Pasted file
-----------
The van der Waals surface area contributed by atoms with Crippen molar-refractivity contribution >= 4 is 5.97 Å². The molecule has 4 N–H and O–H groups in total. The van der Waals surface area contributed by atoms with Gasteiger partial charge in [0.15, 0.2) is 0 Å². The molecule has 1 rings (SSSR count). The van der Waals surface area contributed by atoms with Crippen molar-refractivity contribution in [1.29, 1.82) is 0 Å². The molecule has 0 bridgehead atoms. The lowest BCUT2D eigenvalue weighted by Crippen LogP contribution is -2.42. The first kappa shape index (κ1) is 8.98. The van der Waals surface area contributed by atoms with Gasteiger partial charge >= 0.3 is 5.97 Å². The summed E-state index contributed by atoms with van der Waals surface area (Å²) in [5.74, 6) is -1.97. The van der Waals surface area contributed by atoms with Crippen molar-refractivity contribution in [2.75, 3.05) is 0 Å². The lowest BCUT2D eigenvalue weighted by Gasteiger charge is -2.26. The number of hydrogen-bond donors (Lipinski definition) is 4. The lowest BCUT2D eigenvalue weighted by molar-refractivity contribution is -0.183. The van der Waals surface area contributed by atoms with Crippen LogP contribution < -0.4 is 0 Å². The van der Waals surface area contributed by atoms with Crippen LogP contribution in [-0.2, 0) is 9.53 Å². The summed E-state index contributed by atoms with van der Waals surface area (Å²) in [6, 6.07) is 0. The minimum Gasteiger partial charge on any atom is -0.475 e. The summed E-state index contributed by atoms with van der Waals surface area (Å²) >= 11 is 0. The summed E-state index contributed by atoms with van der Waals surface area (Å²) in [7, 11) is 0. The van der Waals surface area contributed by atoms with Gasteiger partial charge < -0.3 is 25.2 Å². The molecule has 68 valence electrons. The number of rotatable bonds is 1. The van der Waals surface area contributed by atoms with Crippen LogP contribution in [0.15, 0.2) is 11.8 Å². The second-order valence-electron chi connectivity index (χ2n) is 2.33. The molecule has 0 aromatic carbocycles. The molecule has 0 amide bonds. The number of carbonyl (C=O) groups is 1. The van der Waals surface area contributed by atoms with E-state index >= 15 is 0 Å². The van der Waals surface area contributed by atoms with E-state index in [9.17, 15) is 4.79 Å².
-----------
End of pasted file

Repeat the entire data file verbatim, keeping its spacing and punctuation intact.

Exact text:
The van der Waals surface area contributed by atoms with Crippen molar-refractivity contribution >= 4 is 5.97 Å². The molecule has 4 N–H and O–H groups in total. The van der Waals surface area contributed by atoms with Gasteiger partial charge in [0.15, 0.2) is 0 Å². The molecule has 1 rings (SSSR count). The van der Waals surface area contributed by atoms with Crippen molar-refractivity contribution in [1.29, 1.82) is 0 Å². The molecule has 0 bridgehead atoms. The lowest BCUT2D eigenvalue weighted by Crippen LogP contribution is -2.42. The first kappa shape index (κ1) is 8.98. The van der Waals surface area contributed by atoms with Gasteiger partial charge >= 0.3 is 5.97 Å². The summed E-state index contributed by atoms with van der Waals surface area (Å²) in [5.74, 6) is -1.97. The van der Waals surface area contributed by atoms with Crippen molar-refractivity contribution in [2.75, 3.05) is 0 Å². The lowest BCUT2D eigenvalue weighted by Gasteiger charge is -2.26. The number of hydrogen-bond donors (Lipinski definition) is 4. The lowest BCUT2D eigenvalue weighted by molar-refractivity contribution is -0.183. The van der Waals surface area contributed by atoms with Crippen LogP contribution < -0.4 is 0 Å². The van der Waals surface area contributed by atoms with Crippen LogP contribution in [-0.2, 0) is 9.53 Å². The summed E-state index contributed by atoms with van der Waals surface area (Å²) in [6, 6.07) is 0. The minimum Gasteiger partial charge on any atom is -0.475 e. The summed E-state index contributed by atoms with van der Waals surface area (Å²) >= 11 is 0. The summed E-state index contributed by atoms with van der Waals surface area (Å²) in [7, 11) is 0. The van der Waals surface area contributed by atoms with Gasteiger partial charge < -0.3 is 25.2 Å². The molecule has 68 valence electrons. The number of rotatable bonds is 1. The van der Waals surface area contributed by atoms with Crippen LogP contribution in [0.15, 0.2) is 11.8 Å². The second-order valence-electron chi connectivity index (χ2n) is 2.33. The molecule has 0 aromatic carbocycles. The molecule has 0 amide bonds. The number of carbonyl (C=O) groups is 1. The van der Waals surface area contributed by atoms with E-state index >= 15 is 0 Å². The van der Waals surface area contributed by atoms with E-state index in [9.17, 15) is 4.79 Å².